Cagle and Cobb: The distinction between early votes and Election Day ballots may not be Cagle’s biggest concern in Cobb. Right now, he just wants to demonstrate he has support in the county for his campaign for governor.
He recently trumpeted the endorsement of Smyrna Mayor Max Bacon.
That came only a day after he rolled out similar support from Marietta Mayor Steve “Thunder” Tumlin.
The press release included a quote from Tumlin crowing about Cagle’s deeper support in the land of the Big Chicken: “I understand Casey has earned many endorsements from local leaders including Sheriff Neil Warren, retired Sheriff Bill Hutson, and Senator Kay Kirkpatrick.”
Tippins and Cagle had once worked very closely in the Senate, with the senator serving as the chairman of the Education Committee in the chamber Cagle headed. Their partnership came to an end, however, over how Cagle came to support charter school legislation and a big boost in private school scholarship tax credits that the lieutenant governor — during a conversation secretly recorded by Tippins’ nephew, former GOP candidate for governor Clay Tippins — described as bad public policy in a “thousand different ways.”
Best defense is a strong offense: Honor Defense has friends in high places in the state's Republican Party.
The gun manufacturer and dealer was dropped by its credit card processor.
Kemp announced he had Honor Defense’s back.
Cagle quickly followed up with a press conference with Honor Defense owner Gary Ramey in attendance.
Cagle, like Kemp, promised to sponsor legislation to prohibit financial service companies from refusing to service gun manufacturers.
Campaign exit: A GOP leader, after she posted anti-gay comments in social media, has left the campaign to regain an Athens-area legislative seat that Republicans lost during last year’s special elections.
Project Q reports that Joan Rhoden, who heads the Conservative Republican Women of Northeast Georgia, posted on the second anniversary of the mass shooting at the Pulse nightclub in Orlando, Fla., that “homosexuals” spread propaganda and she characterized being gay as a disease.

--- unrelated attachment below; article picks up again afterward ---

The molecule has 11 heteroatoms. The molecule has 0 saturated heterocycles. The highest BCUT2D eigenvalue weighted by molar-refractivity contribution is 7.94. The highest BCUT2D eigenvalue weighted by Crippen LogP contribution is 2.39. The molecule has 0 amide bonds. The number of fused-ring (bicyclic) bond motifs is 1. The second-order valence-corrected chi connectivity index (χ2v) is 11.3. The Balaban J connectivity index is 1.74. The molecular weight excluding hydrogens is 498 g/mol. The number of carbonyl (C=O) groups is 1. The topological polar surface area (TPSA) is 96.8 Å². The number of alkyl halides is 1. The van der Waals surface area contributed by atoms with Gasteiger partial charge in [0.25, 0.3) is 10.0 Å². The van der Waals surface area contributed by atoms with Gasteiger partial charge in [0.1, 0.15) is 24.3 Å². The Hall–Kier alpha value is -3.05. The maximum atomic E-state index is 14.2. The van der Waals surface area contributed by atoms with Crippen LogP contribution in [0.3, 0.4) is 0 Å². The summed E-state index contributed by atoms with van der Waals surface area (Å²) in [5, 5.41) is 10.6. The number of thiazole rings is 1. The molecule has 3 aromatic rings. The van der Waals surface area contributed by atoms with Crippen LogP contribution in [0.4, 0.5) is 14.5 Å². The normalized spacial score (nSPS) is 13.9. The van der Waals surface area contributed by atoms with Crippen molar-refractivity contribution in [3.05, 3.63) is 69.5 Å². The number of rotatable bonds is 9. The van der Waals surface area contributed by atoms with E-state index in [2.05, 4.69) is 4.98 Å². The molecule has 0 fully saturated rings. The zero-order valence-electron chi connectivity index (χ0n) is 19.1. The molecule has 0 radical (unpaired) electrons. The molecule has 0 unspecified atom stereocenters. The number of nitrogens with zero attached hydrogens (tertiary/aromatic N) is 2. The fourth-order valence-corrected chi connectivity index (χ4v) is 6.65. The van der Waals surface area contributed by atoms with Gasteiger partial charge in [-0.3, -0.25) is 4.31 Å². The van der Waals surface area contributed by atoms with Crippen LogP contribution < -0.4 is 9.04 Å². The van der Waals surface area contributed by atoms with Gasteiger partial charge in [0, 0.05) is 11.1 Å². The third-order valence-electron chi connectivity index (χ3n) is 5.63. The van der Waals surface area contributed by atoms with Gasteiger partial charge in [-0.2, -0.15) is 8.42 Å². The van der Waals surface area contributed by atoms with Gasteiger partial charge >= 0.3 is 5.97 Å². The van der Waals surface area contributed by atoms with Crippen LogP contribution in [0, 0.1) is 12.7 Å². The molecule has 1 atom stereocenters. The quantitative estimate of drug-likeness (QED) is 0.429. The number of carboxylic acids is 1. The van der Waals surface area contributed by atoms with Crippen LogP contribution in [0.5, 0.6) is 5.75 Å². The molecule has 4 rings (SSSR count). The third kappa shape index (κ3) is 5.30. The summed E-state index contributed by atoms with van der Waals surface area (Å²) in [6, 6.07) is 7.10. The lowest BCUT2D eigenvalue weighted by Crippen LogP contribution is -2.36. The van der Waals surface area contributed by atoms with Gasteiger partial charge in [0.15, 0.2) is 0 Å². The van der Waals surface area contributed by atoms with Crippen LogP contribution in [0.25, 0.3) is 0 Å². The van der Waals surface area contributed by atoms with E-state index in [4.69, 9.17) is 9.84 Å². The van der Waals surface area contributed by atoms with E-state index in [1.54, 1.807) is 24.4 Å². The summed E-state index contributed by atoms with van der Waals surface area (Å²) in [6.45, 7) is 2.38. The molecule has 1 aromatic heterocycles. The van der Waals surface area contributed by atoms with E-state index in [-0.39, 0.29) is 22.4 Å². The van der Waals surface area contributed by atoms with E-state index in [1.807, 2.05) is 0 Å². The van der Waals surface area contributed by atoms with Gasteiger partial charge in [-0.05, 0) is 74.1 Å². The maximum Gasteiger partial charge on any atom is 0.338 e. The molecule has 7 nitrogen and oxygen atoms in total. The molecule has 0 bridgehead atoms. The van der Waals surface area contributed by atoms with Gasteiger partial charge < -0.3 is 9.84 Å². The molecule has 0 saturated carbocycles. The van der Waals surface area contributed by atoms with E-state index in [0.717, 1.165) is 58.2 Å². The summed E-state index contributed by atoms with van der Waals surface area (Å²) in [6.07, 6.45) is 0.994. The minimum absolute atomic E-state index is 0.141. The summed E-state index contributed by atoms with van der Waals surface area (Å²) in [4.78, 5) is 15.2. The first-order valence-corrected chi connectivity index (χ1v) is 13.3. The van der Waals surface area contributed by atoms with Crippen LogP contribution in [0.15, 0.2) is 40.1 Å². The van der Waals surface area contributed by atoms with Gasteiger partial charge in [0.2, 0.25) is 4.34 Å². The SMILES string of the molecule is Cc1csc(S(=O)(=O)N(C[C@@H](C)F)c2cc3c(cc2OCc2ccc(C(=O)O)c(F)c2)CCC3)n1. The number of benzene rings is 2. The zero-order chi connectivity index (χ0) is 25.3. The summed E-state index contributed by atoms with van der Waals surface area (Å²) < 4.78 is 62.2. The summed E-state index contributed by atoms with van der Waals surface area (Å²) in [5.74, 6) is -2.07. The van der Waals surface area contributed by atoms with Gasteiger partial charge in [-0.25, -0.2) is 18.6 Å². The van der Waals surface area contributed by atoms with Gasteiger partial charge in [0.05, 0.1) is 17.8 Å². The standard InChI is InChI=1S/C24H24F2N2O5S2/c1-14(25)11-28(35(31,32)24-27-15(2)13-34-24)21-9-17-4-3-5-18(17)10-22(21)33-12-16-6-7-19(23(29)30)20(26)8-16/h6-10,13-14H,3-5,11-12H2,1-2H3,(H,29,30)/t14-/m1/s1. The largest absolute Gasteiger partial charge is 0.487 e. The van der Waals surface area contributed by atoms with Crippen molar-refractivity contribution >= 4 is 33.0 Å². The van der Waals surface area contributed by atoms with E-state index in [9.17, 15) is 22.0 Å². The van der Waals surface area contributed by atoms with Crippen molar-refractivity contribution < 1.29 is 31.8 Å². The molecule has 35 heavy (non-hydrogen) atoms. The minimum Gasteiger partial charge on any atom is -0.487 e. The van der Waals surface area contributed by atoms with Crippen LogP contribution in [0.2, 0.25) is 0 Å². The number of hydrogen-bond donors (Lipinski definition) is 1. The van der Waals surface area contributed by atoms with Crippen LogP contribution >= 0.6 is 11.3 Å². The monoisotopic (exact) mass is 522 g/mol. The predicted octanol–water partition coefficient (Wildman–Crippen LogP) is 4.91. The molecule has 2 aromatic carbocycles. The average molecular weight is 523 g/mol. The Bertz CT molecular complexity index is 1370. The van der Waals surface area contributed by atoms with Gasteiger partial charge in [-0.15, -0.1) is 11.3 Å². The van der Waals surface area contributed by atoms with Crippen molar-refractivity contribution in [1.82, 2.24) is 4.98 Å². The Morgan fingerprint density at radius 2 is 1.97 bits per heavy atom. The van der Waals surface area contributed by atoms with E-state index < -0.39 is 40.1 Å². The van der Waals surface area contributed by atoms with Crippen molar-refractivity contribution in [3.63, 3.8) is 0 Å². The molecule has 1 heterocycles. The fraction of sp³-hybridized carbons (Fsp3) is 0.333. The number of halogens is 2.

Houston Gaines, who’s making his second bid in House District 117, told Flagpole that Rhoden had stepped down from his campaign’s leadership committee. He said it would “prevent any distractions from accomplishing our singular goal of winning back this seat.”
Another way to look at it:Last week's report that Democrats attracted twice as many new or infrequent voters in May’s primary than Republicans, according to figures from Democratic operative Chris Huttman, generated a response from a GOP counterpart, Todd Rehm.
Rehm, the editor of GaPundit.com, said primary voters aren’t necessarily a reliable predictor of turnout in a general election.
“My primary finding,” Rehm wrote, “is that substantially identical percentages of 2018 Republican Primary voters (96.70%) had voted in the 2016 General Election as 2018 Democratic Primary voters (96.03%). Unless these voters changed their party preference in the last two years, which is possible, the ‘new’ Democratic Primary voters won’t add appreciably to the 2018 General Election numbers for their party.”
Candidates, endorsements, etc.:
— The Family Policy Alliance, a partner of Focus on the Family that supports “religious liberty,” school choice and anti-abortion measures, is backing Kemp.
— Cagle, meanwhile, now has the support of the Police Benevolent Association of Georgia, a group that claims 13,000 law enforcement officers as members.
— For the May GOP primary, the Georgia Hunting and Fishing Federation backed former state Sen. Rick Jeffares in the race for lieutenant governor. For the July 24 GOP runoff, it is endorsing state Sen. David Shafer over former state Rep. Geoff Duncan.
— Former Vice President Joe Biden has endorsed Stacey Abrams, the Democratic nominee for governor.